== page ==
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Federal Statutes on Kidnapping

Parents, guardians, and adults who care for children face constant challenges when trying to help keep children safer in today’s fast-paced world.  Congress has enacted many civil and criminal laws to address Abduction and kidnapping and interstate and international child custody and visitation disputes.  The United States is also party to a treaty aimed at resolving international child abduction case.

The following are some of the Federal Statutes on Kidnapping:

Prosecutorial Remedies and Other Tools to End the Exploitation of Children Today Act (PROTECT ACT):The Act authorizes law-enforcement authorities tools to detect, investigate, and punish crimes committed against children. America’s Missing: Broadcast Emergency Response (AMBER) Alert provisions calling for the national coordination of state and local AMBER Alert programs is an example of such powerful tools.

Hague Convention on the Civil Aspects of International Child Abduction: The Hague Convention on the Civil Aspects of International Child Abduction (1980) establishes procedures to ensure the prompt return of children wrongfully removed to or retained in a country other than that of their habitual residence.

International Child Abduction Remedies Act, 42 USC 11601: The Act implements the Hague Convention on the Civil Aspects of International Child Abduction and authorizes state and federal courts to hear cases under the Convention.

Parental Kidnapping Prevention Act (PKPA), 28 USC 1738 A: The Act assures that full faith and credit is given to child-custody determinations. States may honor and enforce custody determinations made in other states as long as certain requirements listed by the Act are satisfied.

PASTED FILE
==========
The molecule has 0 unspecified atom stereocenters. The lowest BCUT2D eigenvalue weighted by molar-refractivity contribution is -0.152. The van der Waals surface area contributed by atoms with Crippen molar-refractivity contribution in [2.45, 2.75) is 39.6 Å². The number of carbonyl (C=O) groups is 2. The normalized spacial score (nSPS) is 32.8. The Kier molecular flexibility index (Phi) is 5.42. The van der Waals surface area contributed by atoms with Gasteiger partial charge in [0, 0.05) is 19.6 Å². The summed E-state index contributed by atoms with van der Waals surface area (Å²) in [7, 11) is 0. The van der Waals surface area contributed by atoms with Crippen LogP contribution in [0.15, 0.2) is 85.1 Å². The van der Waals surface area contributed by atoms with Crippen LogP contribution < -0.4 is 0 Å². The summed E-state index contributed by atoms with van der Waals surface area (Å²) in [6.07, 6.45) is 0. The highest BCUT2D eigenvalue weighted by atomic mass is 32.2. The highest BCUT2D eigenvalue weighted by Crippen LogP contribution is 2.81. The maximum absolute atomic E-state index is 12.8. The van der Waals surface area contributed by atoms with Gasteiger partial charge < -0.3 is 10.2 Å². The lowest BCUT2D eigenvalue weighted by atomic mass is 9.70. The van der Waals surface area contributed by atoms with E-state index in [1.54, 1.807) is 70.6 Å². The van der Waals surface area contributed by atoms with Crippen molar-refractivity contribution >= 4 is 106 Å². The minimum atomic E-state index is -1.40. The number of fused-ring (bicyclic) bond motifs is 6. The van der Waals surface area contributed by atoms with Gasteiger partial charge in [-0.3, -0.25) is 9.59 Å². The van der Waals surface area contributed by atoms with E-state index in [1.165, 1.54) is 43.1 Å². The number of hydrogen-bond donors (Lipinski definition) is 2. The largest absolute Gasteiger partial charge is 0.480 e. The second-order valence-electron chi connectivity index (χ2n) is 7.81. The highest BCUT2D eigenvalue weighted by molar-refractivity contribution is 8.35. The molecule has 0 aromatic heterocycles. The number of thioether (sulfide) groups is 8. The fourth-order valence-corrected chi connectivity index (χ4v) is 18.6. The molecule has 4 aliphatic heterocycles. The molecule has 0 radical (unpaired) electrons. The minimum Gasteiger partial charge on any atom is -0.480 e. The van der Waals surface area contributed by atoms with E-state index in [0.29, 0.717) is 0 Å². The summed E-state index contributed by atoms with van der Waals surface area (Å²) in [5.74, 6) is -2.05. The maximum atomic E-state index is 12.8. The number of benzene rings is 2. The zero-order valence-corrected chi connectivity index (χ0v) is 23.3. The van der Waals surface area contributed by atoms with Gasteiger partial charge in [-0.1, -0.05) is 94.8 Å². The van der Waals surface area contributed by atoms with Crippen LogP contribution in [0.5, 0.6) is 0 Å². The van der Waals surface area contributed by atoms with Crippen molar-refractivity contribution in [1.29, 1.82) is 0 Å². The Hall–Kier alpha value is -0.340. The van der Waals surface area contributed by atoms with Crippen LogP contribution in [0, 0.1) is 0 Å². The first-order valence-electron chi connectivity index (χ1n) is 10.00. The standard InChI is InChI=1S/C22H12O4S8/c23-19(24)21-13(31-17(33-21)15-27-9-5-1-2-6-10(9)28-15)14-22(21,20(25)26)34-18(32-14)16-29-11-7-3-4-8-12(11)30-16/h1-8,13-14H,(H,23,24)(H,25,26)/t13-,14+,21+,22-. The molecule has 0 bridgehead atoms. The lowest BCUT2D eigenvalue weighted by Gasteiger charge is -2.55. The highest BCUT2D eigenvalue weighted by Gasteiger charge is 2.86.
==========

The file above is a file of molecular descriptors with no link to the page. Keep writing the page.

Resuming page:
Missing Children Act, 28 USC 534: The Act authorizes the attorney general to collect and exchange information that would assist in the identification of unidentified deceased individuals and the location of missing persons, including missing children.

Missing Children’s Assistance Act, 42 USC 577: The Act directs the Administrator of the Office of Juvenile Justice and Delinquency Prevention to establish and operate a national toll-free telephone line for missing children and a national resource center and clearinghouse.

National Child Search Assistance Act, 42 USC 5779-80: The National Child Search Assistance Act of 1990 requires each federal, state, and local law-enforcement agency to enter information about missing children younger than the age of 18 into the Federal Bureau of Investigation’s (FBI) National Crime Information Center (NCIC) database. The Act also establishes state reporting requirements.

Adam Walsh Child Protection and Safety Act: The Act amended a portion of the National Child Search Assistance Act to mandate law enforcement entry of information about missing and abducted children into the National Crime Information Center (NCIC) database within two hours of receipt of the report.

International Parental Kidnapping Crime Act (IPKCA), 18 USC 1204: The International Parental Kidnapping Crime Act of 1993 makes it a federal crime to remove a child from the United States or retain a child, who has been in the United States, outside the United States with the intent to obstruct the lawful exercise of parental rights.

The Uniform Child Custody Jurisdiction and Enforcement Act : Apart from  jurisdiction in interstate custody and visitation cases, the Act authorizes public officials to play a role in civil child custody enforcement and cases involving the Hague Convention on the Civil Aspects of International Child Abduction.

Inside Federal Statutes on Kidnapping